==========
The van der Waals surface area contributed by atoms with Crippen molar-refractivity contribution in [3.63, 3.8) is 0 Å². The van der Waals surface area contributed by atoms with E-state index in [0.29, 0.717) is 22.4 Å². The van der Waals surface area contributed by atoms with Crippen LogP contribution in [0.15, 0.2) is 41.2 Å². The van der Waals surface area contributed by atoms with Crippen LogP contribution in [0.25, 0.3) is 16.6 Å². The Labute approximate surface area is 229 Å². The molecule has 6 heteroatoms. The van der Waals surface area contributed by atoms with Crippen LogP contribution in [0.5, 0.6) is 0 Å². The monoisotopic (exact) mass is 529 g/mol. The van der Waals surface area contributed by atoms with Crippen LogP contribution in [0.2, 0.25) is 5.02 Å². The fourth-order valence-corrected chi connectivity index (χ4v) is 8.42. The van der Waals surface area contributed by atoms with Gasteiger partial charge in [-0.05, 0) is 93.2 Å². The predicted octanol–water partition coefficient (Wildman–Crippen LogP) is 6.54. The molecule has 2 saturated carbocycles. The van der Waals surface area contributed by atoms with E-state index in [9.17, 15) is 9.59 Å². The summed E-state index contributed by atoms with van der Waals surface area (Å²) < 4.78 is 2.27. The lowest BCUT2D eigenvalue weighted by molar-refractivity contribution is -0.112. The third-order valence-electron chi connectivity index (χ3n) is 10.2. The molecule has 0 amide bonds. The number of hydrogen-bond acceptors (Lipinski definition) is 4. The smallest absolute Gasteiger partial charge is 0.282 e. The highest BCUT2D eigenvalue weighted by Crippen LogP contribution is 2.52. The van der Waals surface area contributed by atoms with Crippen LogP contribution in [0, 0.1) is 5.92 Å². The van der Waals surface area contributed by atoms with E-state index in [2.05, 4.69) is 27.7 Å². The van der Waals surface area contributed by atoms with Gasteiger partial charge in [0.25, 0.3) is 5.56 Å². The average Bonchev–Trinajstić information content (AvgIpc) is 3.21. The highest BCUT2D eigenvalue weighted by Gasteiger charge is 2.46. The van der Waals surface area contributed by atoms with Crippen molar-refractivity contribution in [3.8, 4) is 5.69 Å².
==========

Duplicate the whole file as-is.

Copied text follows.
The van der Waals surface area contributed by atoms with Crippen molar-refractivity contribution in [3.63, 3.8) is 0 Å². The van der Waals surface area contributed by atoms with E-state index in [0.29, 0.717) is 22.4 Å². The van der Waals surface area contributed by atoms with Crippen LogP contribution in [0.15, 0.2) is 41.2 Å². The van der Waals surface area contributed by atoms with Crippen LogP contribution in [0.25, 0.3) is 16.6 Å². The Labute approximate surface area is 229 Å². The molecule has 6 heteroatoms. The van der Waals surface area contributed by atoms with Crippen LogP contribution in [0.5, 0.6) is 0 Å². The monoisotopic (exact) mass is 529 g/mol. The van der Waals surface area contributed by atoms with Crippen LogP contribution in [0.2, 0.25) is 5.02 Å². The fourth-order valence-corrected chi connectivity index (χ4v) is 8.42. The van der Waals surface area contributed by atoms with Gasteiger partial charge in [-0.05, 0) is 93.2 Å². The predicted octanol–water partition coefficient (Wildman–Crippen LogP) is 6.54. The molecule has 2 saturated carbocycles. The van der Waals surface area contributed by atoms with E-state index in [9.17, 15) is 9.59 Å². The summed E-state index contributed by atoms with van der Waals surface area (Å²) < 4.78 is 2.27. The lowest BCUT2D eigenvalue weighted by molar-refractivity contribution is -0.112. The third-order valence-electron chi connectivity index (χ3n) is 10.2. The molecule has 0 amide bonds. The number of hydrogen-bond acceptors (Lipinski definition) is 4. The smallest absolute Gasteiger partial charge is 0.282 e. The highest BCUT2D eigenvalue weighted by Crippen LogP contribution is 2.52. The van der Waals surface area contributed by atoms with Crippen LogP contribution in [0, 0.1) is 5.92 Å². The van der Waals surface area contributed by atoms with E-state index in [2.05, 4.69) is 27.7 Å². The van der Waals surface area contributed by atoms with Gasteiger partial charge in [0.25, 0.3) is 5.56 Å². The average Bonchev–Trinajstić information content (AvgIpc) is 3.21. The highest BCUT2D eigenvalue weighted by Gasteiger charge is 2.46. The van der Waals surface area contributed by atoms with Crippen molar-refractivity contribution in [3.8, 4) is 5.69 Å².